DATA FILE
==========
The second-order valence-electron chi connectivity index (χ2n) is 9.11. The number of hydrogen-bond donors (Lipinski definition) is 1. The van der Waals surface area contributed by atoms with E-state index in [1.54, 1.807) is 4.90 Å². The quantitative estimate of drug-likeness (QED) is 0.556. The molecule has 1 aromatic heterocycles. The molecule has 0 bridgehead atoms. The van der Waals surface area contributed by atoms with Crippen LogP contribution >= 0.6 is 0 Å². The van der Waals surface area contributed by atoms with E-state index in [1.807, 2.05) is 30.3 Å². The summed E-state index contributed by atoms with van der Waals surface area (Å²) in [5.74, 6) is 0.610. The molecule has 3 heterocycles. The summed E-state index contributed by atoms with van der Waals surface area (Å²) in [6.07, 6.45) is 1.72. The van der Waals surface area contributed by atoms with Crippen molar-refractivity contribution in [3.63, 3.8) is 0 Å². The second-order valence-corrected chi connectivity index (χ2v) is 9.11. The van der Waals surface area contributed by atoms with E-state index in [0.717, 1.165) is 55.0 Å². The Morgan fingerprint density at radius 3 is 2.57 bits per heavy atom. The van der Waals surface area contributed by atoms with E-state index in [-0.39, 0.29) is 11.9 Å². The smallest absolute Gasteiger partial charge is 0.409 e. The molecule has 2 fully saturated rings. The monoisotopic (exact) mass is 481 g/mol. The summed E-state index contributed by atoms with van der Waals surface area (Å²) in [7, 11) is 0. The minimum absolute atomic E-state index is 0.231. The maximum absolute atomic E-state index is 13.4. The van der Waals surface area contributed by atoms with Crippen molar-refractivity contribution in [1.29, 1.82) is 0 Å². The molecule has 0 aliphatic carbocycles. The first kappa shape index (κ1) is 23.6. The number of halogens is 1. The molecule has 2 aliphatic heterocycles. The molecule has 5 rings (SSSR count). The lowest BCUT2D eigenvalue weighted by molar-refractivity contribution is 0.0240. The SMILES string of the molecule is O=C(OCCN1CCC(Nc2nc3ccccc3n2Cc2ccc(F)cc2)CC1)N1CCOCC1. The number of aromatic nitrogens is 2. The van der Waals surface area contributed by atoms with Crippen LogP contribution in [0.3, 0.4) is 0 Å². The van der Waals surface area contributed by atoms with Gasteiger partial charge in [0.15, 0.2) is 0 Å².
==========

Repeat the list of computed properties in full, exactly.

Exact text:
The second-order valence-electron chi connectivity index (χ2n) is 9.11. The number of hydrogen-bond donors (Lipinski definition) is 1. The van der Waals surface area contributed by atoms with E-state index in [1.54, 1.807) is 4.90 Å². The quantitative estimate of drug-likeness (QED) is 0.556. The molecule has 1 aromatic heterocycles. The molecule has 0 bridgehead atoms. The van der Waals surface area contributed by atoms with Crippen LogP contribution >= 0.6 is 0 Å². The van der Waals surface area contributed by atoms with E-state index in [1.807, 2.05) is 30.3 Å². The summed E-state index contributed by atoms with van der Waals surface area (Å²) in [5.74, 6) is 0.610. The molecule has 3 heterocycles. The summed E-state index contributed by atoms with van der Waals surface area (Å²) in [6.07, 6.45) is 1.72. The van der Waals surface area contributed by atoms with Crippen molar-refractivity contribution in [3.63, 3.8) is 0 Å². The second-order valence-corrected chi connectivity index (χ2v) is 9.11. The van der Waals surface area contributed by atoms with E-state index in [0.717, 1.165) is 55.0 Å². The Morgan fingerprint density at radius 3 is 2.57 bits per heavy atom. The van der Waals surface area contributed by atoms with E-state index in [-0.39, 0.29) is 11.9 Å². The smallest absolute Gasteiger partial charge is 0.409 e. The molecule has 2 fully saturated rings. The monoisotopic (exact) mass is 481 g/mol. The summed E-state index contributed by atoms with van der Waals surface area (Å²) in [7, 11) is 0. The minimum absolute atomic E-state index is 0.231. The maximum absolute atomic E-state index is 13.4. The van der Waals surface area contributed by atoms with Crippen molar-refractivity contribution in [1.29, 1.82) is 0 Å². The molecule has 0 aliphatic carbocycles. The first kappa shape index (κ1) is 23.6. The number of halogens is 1. The molecule has 2 aliphatic heterocycles. The molecule has 5 rings (SSSR count). The lowest BCUT2D eigenvalue weighted by molar-refractivity contribution is 0.0240. The SMILES string of the molecule is O=C(OCCN1CCC(Nc2nc3ccccc3n2Cc2ccc(F)cc2)CC1)N1CCOCC1. The number of aromatic nitrogens is 2. The van der Waals surface area contributed by atoms with Crippen LogP contribution in [0.3, 0.4) is 0 Å². The van der Waals surface area contributed by atoms with Gasteiger partial charge in [0.15, 0.2) is 0 Å².